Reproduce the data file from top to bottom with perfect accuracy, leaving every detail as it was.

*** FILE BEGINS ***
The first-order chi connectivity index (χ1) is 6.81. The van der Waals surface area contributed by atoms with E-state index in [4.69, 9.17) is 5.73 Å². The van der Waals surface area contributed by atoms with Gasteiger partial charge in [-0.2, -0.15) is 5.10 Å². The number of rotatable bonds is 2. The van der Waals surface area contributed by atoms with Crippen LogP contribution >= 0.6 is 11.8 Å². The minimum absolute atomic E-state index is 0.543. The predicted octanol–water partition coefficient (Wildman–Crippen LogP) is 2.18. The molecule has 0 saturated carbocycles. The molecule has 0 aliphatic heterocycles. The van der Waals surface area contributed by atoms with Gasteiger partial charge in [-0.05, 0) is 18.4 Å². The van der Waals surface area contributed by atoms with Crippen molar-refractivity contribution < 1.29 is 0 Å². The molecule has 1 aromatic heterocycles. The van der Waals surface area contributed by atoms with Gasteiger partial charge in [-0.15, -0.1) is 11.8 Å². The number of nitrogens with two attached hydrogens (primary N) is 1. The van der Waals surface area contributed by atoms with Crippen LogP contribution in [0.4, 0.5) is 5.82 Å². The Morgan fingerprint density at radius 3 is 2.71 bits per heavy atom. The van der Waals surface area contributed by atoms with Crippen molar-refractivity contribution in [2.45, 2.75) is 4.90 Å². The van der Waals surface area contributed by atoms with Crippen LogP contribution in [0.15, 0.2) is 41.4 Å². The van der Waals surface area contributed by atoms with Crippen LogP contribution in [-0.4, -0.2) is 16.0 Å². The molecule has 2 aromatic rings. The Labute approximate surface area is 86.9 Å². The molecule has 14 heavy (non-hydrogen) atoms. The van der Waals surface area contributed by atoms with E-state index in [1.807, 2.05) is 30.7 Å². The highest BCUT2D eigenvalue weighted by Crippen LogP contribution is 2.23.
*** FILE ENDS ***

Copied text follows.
The first-order chi connectivity index (χ1) is 6.81. The van der Waals surface area contributed by atoms with E-state index in [4.69, 9.17) is 5.73 Å². The van der Waals surface area contributed by atoms with Gasteiger partial charge in [-0.2, -0.15) is 5.10 Å². The number of rotatable bonds is 2. The van der Waals surface area contributed by atoms with Crippen LogP contribution >= 0.6 is 11.8 Å². The minimum absolute atomic E-state index is 0.543. The predicted octanol–water partition coefficient (Wildman–Crippen LogP) is 2.18. The molecule has 0 saturated carbocycles. The molecule has 0 aliphatic heterocycles. The van der Waals surface area contributed by atoms with Gasteiger partial charge in [-0.05, 0) is 18.4 Å². The van der Waals surface area contributed by atoms with Crippen molar-refractivity contribution < 1.29 is 0 Å². The molecule has 1 aromatic heterocycles. The van der Waals surface area contributed by atoms with Gasteiger partial charge in [-0.15, -0.1) is 11.8 Å². The number of nitrogens with two attached hydrogens (primary N) is 1. The van der Waals surface area contributed by atoms with Crippen LogP contribution in [0.4, 0.5) is 5.82 Å². The Morgan fingerprint density at radius 3 is 2.71 bits per heavy atom. The van der Waals surface area contributed by atoms with Crippen molar-refractivity contribution in [2.45, 2.75) is 4.90 Å². The van der Waals surface area contributed by atoms with Crippen LogP contribution in [0.15, 0.2) is 41.4 Å². The van der Waals surface area contributed by atoms with Crippen LogP contribution in [-0.4, -0.2) is 16.0 Å². The molecule has 2 aromatic rings. The Labute approximate surface area is 86.9 Å². The molecule has 14 heavy (non-hydrogen) atoms. The van der Waals surface area contributed by atoms with E-state index in [1.807, 2.05) is 30.7 Å². The highest BCUT2D eigenvalue weighted by Crippen LogP contribution is 2.23.